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Simplifying a trig function

  1. Apr 21, 2012 #1
    1. The problem statement, all variables and given/known data
    Hello, I am trying to simplify the inputted function here http://www.wolframalpha.com/input/?i=sqrt(2)+sqrt(1-cos((2pi(x-y))/n))

    which is [itex]\sqrt{2}[/itex][itex]\sqrt{1-cos[2\pi(x-y)/n]}[/itex]

    to the form of 2sin[(x-y)\pi/n]

    2. Relevant equations

    Not sure

    3. The attempt at a solution

    EDIT: nevermind, found the solution.... Forgot about double angle formula lol


    The part that confused me was how they managed to remove the "2" in the argument of the cosine function, as well as how they removed the square root
     
    Last edited: Apr 21, 2012
  2. jcsd
  3. Jan 15, 2017 #2

    Redbelly98

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    Let ## z \equiv \pi (x-y) / n ##

    From the double-angle identity for cosine, we know that ## \cos{(2z)} = 1 - 2 \sin^{2}{z} ##, so
    $$ \sqrt{2} \sqrt{1- \cos{(2z)}} = \sqrt{2} \sqrt{1 - (1 - 2 \sin^{2}{z})} $$
    $$ = \sqrt{2} \sqrt{2 \sin^{2}{z}} = 2 \sqrt{\sin^{2}{z}} = 2 | \sin{z} | $$
    Note the need for taking the absolute value in the final expression. (The initial expression always has a positive or zero value.)
     
  4. Jan 17, 2017 #3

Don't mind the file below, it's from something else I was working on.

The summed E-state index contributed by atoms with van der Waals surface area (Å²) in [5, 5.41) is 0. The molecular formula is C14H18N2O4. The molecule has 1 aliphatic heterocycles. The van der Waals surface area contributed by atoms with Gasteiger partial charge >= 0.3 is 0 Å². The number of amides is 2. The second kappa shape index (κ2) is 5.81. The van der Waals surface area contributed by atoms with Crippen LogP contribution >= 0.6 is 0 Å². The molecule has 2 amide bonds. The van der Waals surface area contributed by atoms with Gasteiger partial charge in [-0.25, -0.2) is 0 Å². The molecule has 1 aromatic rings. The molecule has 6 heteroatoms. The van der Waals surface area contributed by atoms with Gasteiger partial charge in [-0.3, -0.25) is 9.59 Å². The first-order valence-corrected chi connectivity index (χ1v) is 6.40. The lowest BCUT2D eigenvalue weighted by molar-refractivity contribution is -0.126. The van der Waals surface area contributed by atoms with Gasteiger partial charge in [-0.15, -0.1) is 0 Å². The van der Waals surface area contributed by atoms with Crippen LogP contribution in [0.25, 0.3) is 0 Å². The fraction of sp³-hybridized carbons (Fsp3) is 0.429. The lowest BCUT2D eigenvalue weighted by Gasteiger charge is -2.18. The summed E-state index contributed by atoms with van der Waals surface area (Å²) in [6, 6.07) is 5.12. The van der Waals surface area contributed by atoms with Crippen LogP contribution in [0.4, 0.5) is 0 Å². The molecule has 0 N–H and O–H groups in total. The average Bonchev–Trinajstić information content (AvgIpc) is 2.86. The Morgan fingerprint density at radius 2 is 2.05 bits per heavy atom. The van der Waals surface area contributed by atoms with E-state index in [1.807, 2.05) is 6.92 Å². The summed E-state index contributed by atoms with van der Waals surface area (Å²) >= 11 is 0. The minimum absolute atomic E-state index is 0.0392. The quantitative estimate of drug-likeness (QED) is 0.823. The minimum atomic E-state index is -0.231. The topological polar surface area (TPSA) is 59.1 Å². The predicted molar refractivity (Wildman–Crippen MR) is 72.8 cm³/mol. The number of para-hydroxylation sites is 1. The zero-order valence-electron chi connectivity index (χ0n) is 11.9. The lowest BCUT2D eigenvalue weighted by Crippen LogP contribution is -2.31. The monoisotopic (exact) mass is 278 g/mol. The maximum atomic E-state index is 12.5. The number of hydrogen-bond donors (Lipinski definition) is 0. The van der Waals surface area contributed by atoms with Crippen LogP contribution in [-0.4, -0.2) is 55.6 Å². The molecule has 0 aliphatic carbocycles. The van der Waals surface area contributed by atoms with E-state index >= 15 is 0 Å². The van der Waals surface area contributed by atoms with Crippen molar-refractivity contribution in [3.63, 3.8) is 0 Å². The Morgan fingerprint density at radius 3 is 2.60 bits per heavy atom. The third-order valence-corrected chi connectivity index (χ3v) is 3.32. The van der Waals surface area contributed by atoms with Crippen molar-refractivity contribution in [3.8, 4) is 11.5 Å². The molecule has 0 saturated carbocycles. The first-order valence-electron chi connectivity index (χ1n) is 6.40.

The last poster hit it on the nail.

    I recommend to view and understand the proof of trigonometric identities that can be derived from 2 diagrams. The proof is really neat, as it involves using the distance formula 2 times.

    Also, when you get an expression that has a lot going on, maybe try to substitute some values with dummy variables.
     
  5. Jan 17, 2017 #4

    Math_QED

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    What do you mean by 2 diagrams?
     
  6. Jan 17, 2017 #5

    haruspex

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    TogoPogo seems to have worked all that out already, nearly five years ago.
     
  7. Jan 17, 2017 #6
    I will take a picture of the diagrams. Should have it posted by Thursday. It just involves 2 units circles.
     
  8. Jan 20, 2017 #7

    Redbelly98

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    Indeed. But, with no replies and no posted solution, this thread had been placed in the "Open Problems" forum. Greg is encouraging people to post solutions to such threads:
    Also, the answer stated in the OP was not completely correct, in missing the absolute value signs.
     
  9. Jan 20, 2017 #8

    haruspex

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    Ok.
     
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